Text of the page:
Please don't spread misinformation because you are 100% incorrect.

The brake lights activate while using the regen paddle or regen braking while in L based upon deceleration. The force required is 0.1g of deceleration and that has been confirmed by Chevrolet directly on other forums.
 

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The easy way to self test the brake lights is at night. whenever you either let off the gas in L, or pull the paddle, or step on the brakes, you can see the red glow of the brake lights on the rear hatch window frame. I have found my car's brake lights indeed do come on when only using the paddle.

I suspect the OP just did not realize that the brake light activation is based on G forces and not simply switched, with the exception of the brake pedal which is switched. Likely they were curious and so stood behind the car at rest while having somebody else pull the paddle. In this instance, the brake lights will not come on.
 

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DaV8or said:
...I suspect the OP just did not realize that the brake light activation is based on G forces and not simply switched, with the exception of the brake pedal which is switched. Likely they were curious and so stood behind the car at rest while having somebody else pull the paddle. In this instance, the brake lights will not come on.
In that case, they shouldn't go all hyperbolic and tell us how unsafe our cars are, eh?? :confused:

Um, JayAndCheryl...? Are you making isht up?
Do you even own a Bolt? If so, have you tested your theory?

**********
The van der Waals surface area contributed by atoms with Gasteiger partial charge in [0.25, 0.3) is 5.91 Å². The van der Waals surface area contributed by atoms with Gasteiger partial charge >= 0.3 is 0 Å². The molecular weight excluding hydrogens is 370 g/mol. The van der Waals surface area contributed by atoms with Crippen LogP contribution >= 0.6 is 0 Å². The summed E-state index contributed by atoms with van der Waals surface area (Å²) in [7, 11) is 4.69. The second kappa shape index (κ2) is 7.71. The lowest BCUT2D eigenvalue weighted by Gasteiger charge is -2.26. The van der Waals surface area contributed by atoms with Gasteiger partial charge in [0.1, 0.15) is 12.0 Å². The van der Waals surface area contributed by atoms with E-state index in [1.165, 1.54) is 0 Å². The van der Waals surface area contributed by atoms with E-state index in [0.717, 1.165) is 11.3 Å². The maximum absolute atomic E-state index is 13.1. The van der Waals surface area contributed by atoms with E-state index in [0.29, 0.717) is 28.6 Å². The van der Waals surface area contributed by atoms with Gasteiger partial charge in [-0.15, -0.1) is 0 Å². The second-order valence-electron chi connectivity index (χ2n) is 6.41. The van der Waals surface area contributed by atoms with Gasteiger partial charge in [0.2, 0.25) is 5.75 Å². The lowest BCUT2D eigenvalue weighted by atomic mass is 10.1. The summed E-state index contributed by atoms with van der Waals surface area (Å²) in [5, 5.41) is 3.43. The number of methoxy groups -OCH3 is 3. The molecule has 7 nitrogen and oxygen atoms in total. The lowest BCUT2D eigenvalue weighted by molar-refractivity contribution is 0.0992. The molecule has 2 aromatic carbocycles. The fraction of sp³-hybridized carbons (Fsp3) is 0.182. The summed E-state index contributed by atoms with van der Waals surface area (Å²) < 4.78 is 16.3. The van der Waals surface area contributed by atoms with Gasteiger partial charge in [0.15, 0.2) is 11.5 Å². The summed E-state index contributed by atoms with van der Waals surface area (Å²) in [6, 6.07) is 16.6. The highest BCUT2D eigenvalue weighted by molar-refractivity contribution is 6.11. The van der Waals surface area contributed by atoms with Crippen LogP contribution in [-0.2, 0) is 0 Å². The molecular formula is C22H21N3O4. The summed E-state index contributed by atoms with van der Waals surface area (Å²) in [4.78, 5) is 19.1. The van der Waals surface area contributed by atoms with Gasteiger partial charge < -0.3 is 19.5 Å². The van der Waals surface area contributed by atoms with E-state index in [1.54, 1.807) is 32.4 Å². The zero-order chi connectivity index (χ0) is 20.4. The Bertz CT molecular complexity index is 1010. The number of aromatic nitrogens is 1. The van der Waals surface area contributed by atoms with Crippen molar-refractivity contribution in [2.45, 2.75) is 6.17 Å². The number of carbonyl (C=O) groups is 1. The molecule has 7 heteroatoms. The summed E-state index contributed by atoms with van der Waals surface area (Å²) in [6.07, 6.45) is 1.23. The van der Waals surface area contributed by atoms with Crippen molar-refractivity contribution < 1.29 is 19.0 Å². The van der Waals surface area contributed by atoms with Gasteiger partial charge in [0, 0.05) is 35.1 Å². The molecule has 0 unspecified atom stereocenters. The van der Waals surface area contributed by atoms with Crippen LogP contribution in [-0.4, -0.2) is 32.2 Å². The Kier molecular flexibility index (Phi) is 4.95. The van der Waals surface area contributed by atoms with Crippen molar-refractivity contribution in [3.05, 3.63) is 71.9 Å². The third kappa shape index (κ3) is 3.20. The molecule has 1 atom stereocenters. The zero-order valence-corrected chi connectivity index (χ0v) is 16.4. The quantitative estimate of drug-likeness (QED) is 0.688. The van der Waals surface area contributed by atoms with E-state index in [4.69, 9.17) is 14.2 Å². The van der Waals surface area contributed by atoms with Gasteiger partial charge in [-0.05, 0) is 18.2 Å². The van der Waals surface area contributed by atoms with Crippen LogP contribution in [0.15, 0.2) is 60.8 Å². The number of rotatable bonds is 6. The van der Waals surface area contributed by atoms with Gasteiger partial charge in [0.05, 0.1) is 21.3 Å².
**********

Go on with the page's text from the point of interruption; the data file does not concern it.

If you let off on the 'gas' in L mode, or if you pull the regen paddle
the car will slow down fairly rapidly, as you state.
If the deceleration is more than 0.1g, the brake lights come on.
If yours doesn't, get it to the shop ASAP.
Oh yeah... Please don't tell me not to optimize regeneration.
That's my business.
 

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There is either something wrong with your car or you are misinformed.

There is a slight delay in activating the brake lights but once the paddle is pulled but the brake light does come on.

The best way to see it is in the rain in the dark. Your high stop lamp will reflect off the back glass through the rain droplets.

And when I say delay I mean in the slightest sense. It would be completely unnoticeable from the driver behind you.

Please have your car checked out if you feel strongly about the issue.
 

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I think the easiest way to test this is with a video clip:

FYI, the brake lights do light up in L and with regen paddle. This is an old video, and I found it when trying to confirm if the Gen 2 Volt brake lights lit up as well in L and with regen paddle (they do).
 

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Happy about this after test driving a BMW i3 and nearly getting rear-ended. Great vid. Happy the Bolt has "one pedal driving" as I was just getting used to it :)
 

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You don't even need to film a Bolt from outside the cabin - when it's dark and no-one follows up, taken your foot off the "juice" pedal in L mode and you'll see the red glow in your rear window in a fraction of a second.

In D mode, pull the paddle = red glow.

I don't know if it's a G-sensor, or the computer sensing a rapid decrease of RPM, but the brake light works all the time in these scenarios.

When you coast with light regeneration (juice pedal off, D-mode, no brake pedal), no stop light.
 

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Dimitrij said:
...I don't know if it's a G-sensor, or the computer sensing a rapid decrease of RPM...
It's a sensor. deceleration of 0.1g or more trigger the brake lights (in addition, of course, to the brake pedal.)
 

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As stated in the previous responses (including the video), regen WILL activate the brake lights (unless the Bolt has a defect). However, once the Bolt reaches a complete stop using regen, the brake lights turn off. If the Bolt is on a grade (even a relatively small incline), the vehicle will roll if the brakes are not applied. So, as a courtesy to other drivers and as a safety measure, put your foot on the brake pedal after coming to a complete stop - just as a driver should do on any vehicle.